Beto rallies in Alpine as Brewster County Democrats get out the vote

Democratic gubernatorial candidate Beto O’Rourke addressed a crowd of over 600 at a campaign stop in Alpine. Staff photo by Allegra Hobbs.

ALPINE — On Sunday afternoon, Beto O’Rourke stood before a crowd of over 600 inside Alpine’s Granada Theatre and told enthusiastic attendees that he would be the next governor of Texas. The victory was assured, he said, by a platform that included the championing of reproductive rights and the reformation of permissive gun laws. But beyond policy proposals, O’Rourke came armed with a message of unity, collegiality, and the seeking of common ground that cynical actors had worked to upset.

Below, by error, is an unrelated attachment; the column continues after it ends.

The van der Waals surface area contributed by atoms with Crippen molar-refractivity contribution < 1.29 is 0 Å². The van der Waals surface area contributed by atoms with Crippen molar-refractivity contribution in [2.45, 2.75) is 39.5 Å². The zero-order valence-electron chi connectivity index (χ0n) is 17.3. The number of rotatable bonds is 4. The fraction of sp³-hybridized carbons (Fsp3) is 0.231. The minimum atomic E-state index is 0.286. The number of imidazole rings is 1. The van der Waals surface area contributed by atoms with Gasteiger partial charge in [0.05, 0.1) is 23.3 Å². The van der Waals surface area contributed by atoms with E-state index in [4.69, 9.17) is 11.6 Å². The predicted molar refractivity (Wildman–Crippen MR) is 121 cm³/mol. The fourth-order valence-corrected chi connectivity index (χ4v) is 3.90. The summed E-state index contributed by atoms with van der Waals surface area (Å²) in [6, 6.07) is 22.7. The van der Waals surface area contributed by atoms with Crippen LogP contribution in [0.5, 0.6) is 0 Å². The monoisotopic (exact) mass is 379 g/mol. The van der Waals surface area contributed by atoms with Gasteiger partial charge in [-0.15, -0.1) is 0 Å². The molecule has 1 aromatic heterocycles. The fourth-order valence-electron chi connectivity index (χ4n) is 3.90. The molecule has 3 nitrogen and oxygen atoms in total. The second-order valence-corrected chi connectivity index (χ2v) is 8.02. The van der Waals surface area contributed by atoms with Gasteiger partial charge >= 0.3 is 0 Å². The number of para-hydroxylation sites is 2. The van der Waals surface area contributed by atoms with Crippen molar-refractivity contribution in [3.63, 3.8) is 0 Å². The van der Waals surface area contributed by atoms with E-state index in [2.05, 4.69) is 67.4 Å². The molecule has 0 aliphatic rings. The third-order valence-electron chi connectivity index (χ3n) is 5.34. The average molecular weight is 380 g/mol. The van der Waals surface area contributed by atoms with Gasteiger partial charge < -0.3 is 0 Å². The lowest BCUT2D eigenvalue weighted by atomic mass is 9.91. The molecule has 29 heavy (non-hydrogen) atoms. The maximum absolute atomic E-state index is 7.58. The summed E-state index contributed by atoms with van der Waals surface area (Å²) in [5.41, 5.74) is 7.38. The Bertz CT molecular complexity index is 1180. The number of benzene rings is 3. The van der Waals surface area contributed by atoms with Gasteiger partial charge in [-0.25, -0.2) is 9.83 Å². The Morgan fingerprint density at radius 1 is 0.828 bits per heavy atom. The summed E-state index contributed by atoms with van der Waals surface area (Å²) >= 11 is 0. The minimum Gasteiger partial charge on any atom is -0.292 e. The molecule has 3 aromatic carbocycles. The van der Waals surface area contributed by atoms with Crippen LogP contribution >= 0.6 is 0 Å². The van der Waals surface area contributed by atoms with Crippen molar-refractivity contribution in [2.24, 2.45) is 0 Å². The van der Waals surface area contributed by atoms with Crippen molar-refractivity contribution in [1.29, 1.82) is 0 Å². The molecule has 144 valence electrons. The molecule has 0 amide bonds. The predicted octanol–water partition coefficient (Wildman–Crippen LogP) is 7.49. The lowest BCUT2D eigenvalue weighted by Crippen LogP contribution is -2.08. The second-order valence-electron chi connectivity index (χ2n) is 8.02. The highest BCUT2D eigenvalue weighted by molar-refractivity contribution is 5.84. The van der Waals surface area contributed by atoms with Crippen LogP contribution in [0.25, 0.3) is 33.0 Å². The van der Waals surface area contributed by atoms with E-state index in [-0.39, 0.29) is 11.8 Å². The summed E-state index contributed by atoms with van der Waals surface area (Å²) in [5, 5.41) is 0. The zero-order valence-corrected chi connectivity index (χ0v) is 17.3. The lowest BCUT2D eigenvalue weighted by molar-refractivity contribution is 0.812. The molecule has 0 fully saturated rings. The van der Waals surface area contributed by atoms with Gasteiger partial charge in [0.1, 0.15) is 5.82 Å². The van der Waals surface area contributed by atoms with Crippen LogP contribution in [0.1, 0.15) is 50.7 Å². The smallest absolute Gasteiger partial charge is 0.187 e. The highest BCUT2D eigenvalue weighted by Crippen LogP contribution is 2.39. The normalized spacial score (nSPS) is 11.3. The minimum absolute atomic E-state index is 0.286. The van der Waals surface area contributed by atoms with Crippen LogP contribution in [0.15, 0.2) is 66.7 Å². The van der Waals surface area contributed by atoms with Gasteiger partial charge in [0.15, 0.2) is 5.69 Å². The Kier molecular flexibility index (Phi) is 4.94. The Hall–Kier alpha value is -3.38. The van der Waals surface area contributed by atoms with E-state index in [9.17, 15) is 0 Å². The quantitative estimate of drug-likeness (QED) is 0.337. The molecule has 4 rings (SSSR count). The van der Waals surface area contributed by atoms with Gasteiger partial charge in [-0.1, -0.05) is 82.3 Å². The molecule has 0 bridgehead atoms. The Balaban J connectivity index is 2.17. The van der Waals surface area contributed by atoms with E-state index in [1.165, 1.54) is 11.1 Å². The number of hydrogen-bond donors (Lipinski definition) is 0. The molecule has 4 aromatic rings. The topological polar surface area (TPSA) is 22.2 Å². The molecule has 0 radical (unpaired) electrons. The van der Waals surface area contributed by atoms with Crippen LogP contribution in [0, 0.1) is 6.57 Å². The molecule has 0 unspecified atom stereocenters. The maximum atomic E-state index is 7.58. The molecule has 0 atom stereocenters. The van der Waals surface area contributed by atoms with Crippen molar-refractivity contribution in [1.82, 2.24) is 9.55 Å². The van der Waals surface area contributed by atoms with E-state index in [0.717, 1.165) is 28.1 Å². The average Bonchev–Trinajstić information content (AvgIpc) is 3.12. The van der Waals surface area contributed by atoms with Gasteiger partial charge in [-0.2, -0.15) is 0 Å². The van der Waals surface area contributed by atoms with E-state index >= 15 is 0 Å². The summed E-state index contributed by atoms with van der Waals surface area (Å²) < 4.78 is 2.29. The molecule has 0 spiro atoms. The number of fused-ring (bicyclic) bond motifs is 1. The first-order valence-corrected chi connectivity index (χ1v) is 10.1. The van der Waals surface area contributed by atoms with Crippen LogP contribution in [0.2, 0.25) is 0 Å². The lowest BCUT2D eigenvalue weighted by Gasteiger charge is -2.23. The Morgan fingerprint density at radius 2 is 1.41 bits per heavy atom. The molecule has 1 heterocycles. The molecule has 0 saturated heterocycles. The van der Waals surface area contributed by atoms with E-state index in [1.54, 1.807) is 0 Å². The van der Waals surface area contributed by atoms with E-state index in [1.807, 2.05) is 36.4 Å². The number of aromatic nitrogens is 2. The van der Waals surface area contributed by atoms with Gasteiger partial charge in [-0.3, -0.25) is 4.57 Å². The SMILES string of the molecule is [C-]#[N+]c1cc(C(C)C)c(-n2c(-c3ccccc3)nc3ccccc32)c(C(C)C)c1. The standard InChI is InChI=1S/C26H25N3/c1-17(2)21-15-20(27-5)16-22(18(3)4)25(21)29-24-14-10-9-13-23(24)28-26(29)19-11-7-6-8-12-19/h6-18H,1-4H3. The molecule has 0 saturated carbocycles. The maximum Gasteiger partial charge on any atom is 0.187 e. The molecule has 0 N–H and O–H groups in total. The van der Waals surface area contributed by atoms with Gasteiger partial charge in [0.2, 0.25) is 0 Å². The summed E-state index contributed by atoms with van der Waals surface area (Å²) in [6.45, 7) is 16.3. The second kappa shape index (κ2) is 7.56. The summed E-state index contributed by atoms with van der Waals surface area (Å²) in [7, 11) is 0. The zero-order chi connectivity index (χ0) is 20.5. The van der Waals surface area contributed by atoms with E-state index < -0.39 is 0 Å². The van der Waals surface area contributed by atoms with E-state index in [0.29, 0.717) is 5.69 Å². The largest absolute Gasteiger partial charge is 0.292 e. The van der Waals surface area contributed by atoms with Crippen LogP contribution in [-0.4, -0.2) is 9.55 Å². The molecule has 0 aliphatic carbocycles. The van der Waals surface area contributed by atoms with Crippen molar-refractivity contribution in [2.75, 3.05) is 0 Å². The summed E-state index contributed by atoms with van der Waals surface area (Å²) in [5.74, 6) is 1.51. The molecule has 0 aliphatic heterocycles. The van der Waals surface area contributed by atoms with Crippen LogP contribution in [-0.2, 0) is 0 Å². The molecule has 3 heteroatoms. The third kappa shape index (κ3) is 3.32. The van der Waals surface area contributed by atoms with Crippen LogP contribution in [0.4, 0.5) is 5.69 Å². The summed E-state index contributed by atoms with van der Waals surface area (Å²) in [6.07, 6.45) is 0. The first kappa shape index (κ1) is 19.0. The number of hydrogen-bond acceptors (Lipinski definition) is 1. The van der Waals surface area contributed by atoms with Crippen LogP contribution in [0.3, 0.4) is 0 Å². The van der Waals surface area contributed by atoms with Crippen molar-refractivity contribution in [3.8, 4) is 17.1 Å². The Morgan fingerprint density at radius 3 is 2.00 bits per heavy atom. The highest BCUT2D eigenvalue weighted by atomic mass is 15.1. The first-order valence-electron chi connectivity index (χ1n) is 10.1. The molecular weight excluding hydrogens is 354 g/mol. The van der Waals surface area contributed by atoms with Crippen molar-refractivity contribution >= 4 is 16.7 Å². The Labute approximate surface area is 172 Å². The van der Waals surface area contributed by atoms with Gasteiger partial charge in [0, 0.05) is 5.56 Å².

“In their Texas, it is you or it is me. In our Texas, it’s going to be you and me, all of us together, working for, by, and with one another,” said O’Rourke. Then there was the matter of his opponent, the Republican incumbent, whose record has been lambasted by the Democratic hopeful throughout his campaign.

“We’re going to win because we are running against arguably the worst governor in the United States of America, Greg Abbott.”

Brewster County went for Abbott in the 2018 gubernatorial election, but by a slim margin — fewer than three percentage points gave him an edge over his Democratic opponent. Statewide and national races tend to be that close in the purple county, where local offices are often held by Democrats. In any case, in a statewide election, whether or not O’Rourke takes the county is beside the point — local Democrats are more concerned with adding to the overall number of ballots cast statewide for their candidate.